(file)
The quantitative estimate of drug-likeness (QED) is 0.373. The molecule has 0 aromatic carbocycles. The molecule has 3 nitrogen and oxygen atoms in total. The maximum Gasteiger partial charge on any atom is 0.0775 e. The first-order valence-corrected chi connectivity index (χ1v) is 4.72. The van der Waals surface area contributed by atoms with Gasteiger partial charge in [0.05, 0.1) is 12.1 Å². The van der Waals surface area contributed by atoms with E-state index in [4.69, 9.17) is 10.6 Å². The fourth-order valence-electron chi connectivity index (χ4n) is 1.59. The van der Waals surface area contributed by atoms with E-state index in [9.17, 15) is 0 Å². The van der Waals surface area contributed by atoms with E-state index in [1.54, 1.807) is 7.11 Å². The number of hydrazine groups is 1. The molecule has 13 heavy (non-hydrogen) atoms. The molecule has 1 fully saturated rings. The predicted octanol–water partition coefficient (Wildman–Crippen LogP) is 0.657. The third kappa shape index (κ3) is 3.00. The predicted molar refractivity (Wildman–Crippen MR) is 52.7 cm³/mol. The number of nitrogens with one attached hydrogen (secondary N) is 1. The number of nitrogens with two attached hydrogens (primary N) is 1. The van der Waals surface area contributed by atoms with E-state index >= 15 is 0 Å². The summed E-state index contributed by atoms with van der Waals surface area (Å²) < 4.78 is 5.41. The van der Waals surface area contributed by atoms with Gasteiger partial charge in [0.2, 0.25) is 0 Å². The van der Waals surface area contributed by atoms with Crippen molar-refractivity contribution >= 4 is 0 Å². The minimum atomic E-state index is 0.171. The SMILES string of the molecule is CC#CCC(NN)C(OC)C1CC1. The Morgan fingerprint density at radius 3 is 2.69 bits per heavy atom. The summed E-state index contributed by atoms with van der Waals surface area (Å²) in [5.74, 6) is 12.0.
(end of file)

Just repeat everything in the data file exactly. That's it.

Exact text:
The quantitative estimate of drug-likeness (QED) is 0.373. The molecule has 0 aromatic carbocycles. The molecule has 3 nitrogen and oxygen atoms in total. The maximum Gasteiger partial charge on any atom is 0.0775 e. The first-order valence-corrected chi connectivity index (χ1v) is 4.72. The van der Waals surface area contributed by atoms with Gasteiger partial charge in [0.05, 0.1) is 12.1 Å². The van der Waals surface area contributed by atoms with E-state index in [4.69, 9.17) is 10.6 Å². The fourth-order valence-electron chi connectivity index (χ4n) is 1.59. The van der Waals surface area contributed by atoms with E-state index in [9.17, 15) is 0 Å². The van der Waals surface area contributed by atoms with E-state index in [1.54, 1.807) is 7.11 Å². The number of hydrazine groups is 1. The molecule has 13 heavy (non-hydrogen) atoms. The molecule has 1 fully saturated rings. The predicted octanol–water partition coefficient (Wildman–Crippen LogP) is 0.657. The third kappa shape index (κ3) is 3.00. The predicted molar refractivity (Wildman–Crippen MR) is 52.7 cm³/mol. The number of nitrogens with one attached hydrogen (secondary N) is 1. The number of nitrogens with two attached hydrogens (primary N) is 1. The van der Waals surface area contributed by atoms with E-state index >= 15 is 0 Å². The summed E-state index contributed by atoms with van der Waals surface area (Å²) < 4.78 is 5.41. The van der Waals surface area contributed by atoms with Gasteiger partial charge in [0.2, 0.25) is 0 Å². The van der Waals surface area contributed by atoms with Crippen molar-refractivity contribution >= 4 is 0 Å². The minimum atomic E-state index is 0.171. The SMILES string of the molecule is CC#CCC(NN)C(OC)C1CC1. The Morgan fingerprint density at radius 3 is 2.69 bits per heavy atom. The summed E-state index contributed by atoms with van der Waals surface area (Å²) in [5.74, 6) is 12.0.